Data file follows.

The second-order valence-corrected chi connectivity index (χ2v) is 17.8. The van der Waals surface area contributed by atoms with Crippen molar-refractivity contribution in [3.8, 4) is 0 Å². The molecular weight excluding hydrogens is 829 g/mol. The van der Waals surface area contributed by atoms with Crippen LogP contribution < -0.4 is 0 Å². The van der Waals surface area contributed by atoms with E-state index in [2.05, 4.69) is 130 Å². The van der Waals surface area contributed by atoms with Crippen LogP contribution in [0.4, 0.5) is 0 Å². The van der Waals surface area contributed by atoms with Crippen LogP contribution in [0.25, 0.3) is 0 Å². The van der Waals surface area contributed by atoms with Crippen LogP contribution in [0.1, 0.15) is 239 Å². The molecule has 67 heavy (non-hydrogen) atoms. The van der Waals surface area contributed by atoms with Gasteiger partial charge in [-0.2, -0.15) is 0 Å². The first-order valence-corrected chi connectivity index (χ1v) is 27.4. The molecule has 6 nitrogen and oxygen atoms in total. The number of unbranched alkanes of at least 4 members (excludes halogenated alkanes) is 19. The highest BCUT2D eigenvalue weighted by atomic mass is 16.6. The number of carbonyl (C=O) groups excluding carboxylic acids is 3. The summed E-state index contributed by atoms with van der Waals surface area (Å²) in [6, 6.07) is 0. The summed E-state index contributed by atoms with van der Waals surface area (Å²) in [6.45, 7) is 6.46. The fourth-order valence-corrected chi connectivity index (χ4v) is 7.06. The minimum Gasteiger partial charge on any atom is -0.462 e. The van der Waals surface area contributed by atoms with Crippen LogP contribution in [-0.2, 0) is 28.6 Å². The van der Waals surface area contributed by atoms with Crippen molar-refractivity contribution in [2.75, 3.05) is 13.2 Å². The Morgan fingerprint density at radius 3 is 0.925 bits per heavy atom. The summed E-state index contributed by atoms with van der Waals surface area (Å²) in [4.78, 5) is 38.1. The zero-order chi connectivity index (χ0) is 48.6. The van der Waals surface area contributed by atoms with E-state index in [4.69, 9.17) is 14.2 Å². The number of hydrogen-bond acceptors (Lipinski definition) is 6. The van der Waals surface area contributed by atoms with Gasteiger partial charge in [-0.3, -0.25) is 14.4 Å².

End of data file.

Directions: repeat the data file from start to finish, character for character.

The second-order valence-corrected chi connectivity index (χ2v) is 17.8. The van der Waals surface area contributed by atoms with Crippen molar-refractivity contribution in [3.8, 4) is 0 Å². The molecular weight excluding hydrogens is 829 g/mol. The van der Waals surface area contributed by atoms with Crippen LogP contribution < -0.4 is 0 Å². The van der Waals surface area contributed by atoms with E-state index in [2.05, 4.69) is 130 Å². The van der Waals surface area contributed by atoms with Crippen LogP contribution in [0.4, 0.5) is 0 Å². The van der Waals surface area contributed by atoms with Crippen LogP contribution in [0.25, 0.3) is 0 Å². The van der Waals surface area contributed by atoms with Crippen LogP contribution in [0.1, 0.15) is 239 Å². The molecule has 67 heavy (non-hydrogen) atoms. The van der Waals surface area contributed by atoms with Gasteiger partial charge in [-0.2, -0.15) is 0 Å². The first-order valence-corrected chi connectivity index (χ1v) is 27.4. The molecule has 6 nitrogen and oxygen atoms in total. The number of unbranched alkanes of at least 4 members (excludes halogenated alkanes) is 19. The highest BCUT2D eigenvalue weighted by atomic mass is 16.6. The number of carbonyl (C=O) groups excluding carboxylic acids is 3. The summed E-state index contributed by atoms with van der Waals surface area (Å²) in [6, 6.07) is 0. The summed E-state index contributed by atoms with van der Waals surface area (Å²) in [6.45, 7) is 6.46. The fourth-order valence-corrected chi connectivity index (χ4v) is 7.06. The minimum Gasteiger partial charge on any atom is -0.462 e. The van der Waals surface area contributed by atoms with Crippen LogP contribution in [-0.2, 0) is 28.6 Å². The van der Waals surface area contributed by atoms with Crippen molar-refractivity contribution in [2.75, 3.05) is 13.2 Å². The Morgan fingerprint density at radius 3 is 0.925 bits per heavy atom. The summed E-state index contributed by atoms with van der Waals surface area (Å²) in [4.78, 5) is 38.1. The zero-order chi connectivity index (χ0) is 48.6. The van der Waals surface area contributed by atoms with E-state index in [4.69, 9.17) is 14.2 Å². The number of hydrogen-bond acceptors (Lipinski definition) is 6. The van der Waals surface area contributed by atoms with Gasteiger partial charge in [-0.3, -0.25) is 14.4 Å².